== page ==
Spanning the centuries in the Williamstown Theatre Festival production of Thornton Wilder's Skin of Our Teeth will be Kristine Nielsen, Marian Seldes, Bill Smitrovich and Kali Rocha. The play runs Aug. 2-13 on the Main Stage and is directed by Darko Tresnjak.
Also in the cast -- totaling a whopping 44 -- are Emily Bergl, Gregor Paslawsky, Thomas Sadoski, Alexander R. Scott, Jimmi Simpson and David Wohl.
Nielsen and Smitrovich will play Mr. and Mrs. Antrobus, the heros of Wilder's fantastical, slightly absurd fable of human existence and endurance. Nielsen should be used to odd theatrical worlds by now, veteran, as she is, of Julie Taymor's The Green Bird and Christopher Durang's Betty's Summer Vacation. Smitrovich is more a by-the book type, having played countless generals, captains and colonels in such films as "Independence Day," "Air Force One" and "Fail Safe."
Seldes will play the Fortune Teller. After many years of seldom being seen on the stage, Seldes has been an omnipresence of late, rarely seen off the stage. In the past year or so, she's gone from Ring Round the Moon on Broadway to Dear Liar and The Torch-Bearers Off-Broadway.
Rocha will play eternal seductress Sabina, having just finished a run as a different sort of scarlet women in The Constant Wife at Westport Country Playhouse, under the direction of Joanne Woodward. *
In other news, the American premiere of Simon Gray's The Late Middle Classes, which will run at the Williamstown Theatre Festival through Aug. 6, is a family affair. Featured in the cast are Daniel Gerroll, as a character named Holly, and Daniel's son Benjamin Gerroll, fittingly as Young Holly.
Daniel Gerroll is fast becoming the new Brian Murray of New York -- that is, a ubiquitous actor who is never not working and manages to cram in three to four assignments a season. Over the last twelve months, he has acted in An Experiment with an Air Pump, at Manhattan Theatre Club, The Messenger, at the Rattlestick Theatre, What You Get and What You Expect, at New York Theatre Workshop, and, just a couple weeks ago, The Constant Wife, at Westport Country Theatre.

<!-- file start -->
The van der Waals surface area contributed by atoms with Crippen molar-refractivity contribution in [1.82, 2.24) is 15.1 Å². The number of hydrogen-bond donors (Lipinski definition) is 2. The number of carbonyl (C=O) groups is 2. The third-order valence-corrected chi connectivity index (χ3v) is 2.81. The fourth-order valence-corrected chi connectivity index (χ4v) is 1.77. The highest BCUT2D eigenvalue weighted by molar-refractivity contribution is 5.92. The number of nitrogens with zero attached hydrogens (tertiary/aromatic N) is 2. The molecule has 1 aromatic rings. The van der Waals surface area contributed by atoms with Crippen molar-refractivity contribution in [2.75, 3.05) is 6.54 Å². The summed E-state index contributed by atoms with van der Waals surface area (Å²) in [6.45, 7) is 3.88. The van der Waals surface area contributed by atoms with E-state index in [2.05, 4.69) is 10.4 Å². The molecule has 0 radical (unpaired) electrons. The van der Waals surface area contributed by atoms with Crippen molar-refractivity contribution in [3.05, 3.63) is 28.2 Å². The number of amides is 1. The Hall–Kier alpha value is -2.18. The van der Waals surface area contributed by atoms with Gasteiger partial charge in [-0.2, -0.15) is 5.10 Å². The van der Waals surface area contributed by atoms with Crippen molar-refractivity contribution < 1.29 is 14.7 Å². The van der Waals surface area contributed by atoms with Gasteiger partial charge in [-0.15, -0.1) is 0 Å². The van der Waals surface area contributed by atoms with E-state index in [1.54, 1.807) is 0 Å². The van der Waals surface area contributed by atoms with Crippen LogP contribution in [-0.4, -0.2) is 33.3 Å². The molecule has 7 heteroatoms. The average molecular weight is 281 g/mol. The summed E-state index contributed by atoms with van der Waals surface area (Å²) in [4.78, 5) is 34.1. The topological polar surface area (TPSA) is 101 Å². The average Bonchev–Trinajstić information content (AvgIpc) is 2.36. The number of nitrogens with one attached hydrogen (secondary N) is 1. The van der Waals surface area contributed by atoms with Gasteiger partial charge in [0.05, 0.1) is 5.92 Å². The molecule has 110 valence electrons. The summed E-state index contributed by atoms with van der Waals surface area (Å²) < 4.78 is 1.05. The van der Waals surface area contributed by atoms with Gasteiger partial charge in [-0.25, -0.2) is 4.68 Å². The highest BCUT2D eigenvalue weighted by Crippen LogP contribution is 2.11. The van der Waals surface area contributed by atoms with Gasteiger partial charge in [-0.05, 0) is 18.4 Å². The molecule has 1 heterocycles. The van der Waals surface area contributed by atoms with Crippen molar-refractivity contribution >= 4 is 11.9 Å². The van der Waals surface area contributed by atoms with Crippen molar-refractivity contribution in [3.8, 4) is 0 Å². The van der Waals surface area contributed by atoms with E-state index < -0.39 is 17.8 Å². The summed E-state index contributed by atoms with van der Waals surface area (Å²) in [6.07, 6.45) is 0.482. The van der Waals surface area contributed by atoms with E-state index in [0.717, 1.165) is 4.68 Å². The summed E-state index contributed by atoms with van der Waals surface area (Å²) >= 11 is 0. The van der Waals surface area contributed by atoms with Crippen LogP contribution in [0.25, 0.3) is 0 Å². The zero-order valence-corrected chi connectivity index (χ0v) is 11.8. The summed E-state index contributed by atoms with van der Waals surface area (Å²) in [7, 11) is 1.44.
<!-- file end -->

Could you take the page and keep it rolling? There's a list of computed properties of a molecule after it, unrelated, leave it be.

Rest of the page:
Benjamin Gerroll will be making his WTF debut in Classes. At the Buckley school in NYC, however, he has been seen at Toad in The Wind in the Willows and Isaac the square dance caller in The Devil and Daniel Webster.
Gerroll is not a stranger to the work of Britisher Simon Gray. Long memoried New York theatregoers may remember him spitting out vitriol whilst standing in his underwear as the egotistic, sybaritic publisher in Gray's The Holy Terror.
The Late Middle Classes is set in the 1950s in England, where Young Holly "navigates a troublesome relationship with his piano teacher amidst his parents' attempts to invigorate their drab daily existence." The play caused a bit of a furor in London last year, when it was beaten to a West End slot by the short-lived musical Boyband, provoking a vitriolic attack on commercial theatre by director Harold Pinter. It later won the award for Best New Play in the 1999 Barclays Theatre Awards.
Also in the WTF cast are Tom Bloom, Lisa Harrow and Lucille Patton. Roger Rees (Arms and the Man) directs.
* The Williamstown Theatre Festival has assembled a group of veteran and rising New York stage talents to populate its Aug. 16-27 revival of Moss Hart's Light Up the Sky. Leading the cast are Frank Wood, Jessica Hecht, Enid Graham, Ron Rifkin, T. Scott Cunningham and Angelina Phillips.
Phillips and Graham have worked together before, in CSC Repertory's Off Broadway revival of Look Back in Anger last fall. Phillips starred in WTF's All My Sons several seasons back, a production which traveled to New York and made her name in theatre circles. Graham was first noticed in the Broadway staging of Honour. She has since appeared Off-Broadway in Turn of the Screw at Primary Stages.
Frank Wood won a Tony for her performance as a feckless trumpet player in Side Man by Warren Leight (whose Glimmer, Glimmer and Shine was seen at Williamstown last summer). Hecht, meanwhile, is a darling of Gotham critics, winning plaudits for her appearances in The Last Night of Ballyhoo, Stop Kiss, Plunge and Lobster Alice.
Thrown into this mix is Eric Stoltz, a veteran film actor ("Pulp Fiction") who occasionally graces stages in New York (Three Sisters) and Williamstown (The Glass Menagerie).
Hart's backstage comedy will be directed by Christopher Ashley, the helmsman behind such shows as Jeffrey and As Thousands Cheer.
-- By Robert Simonson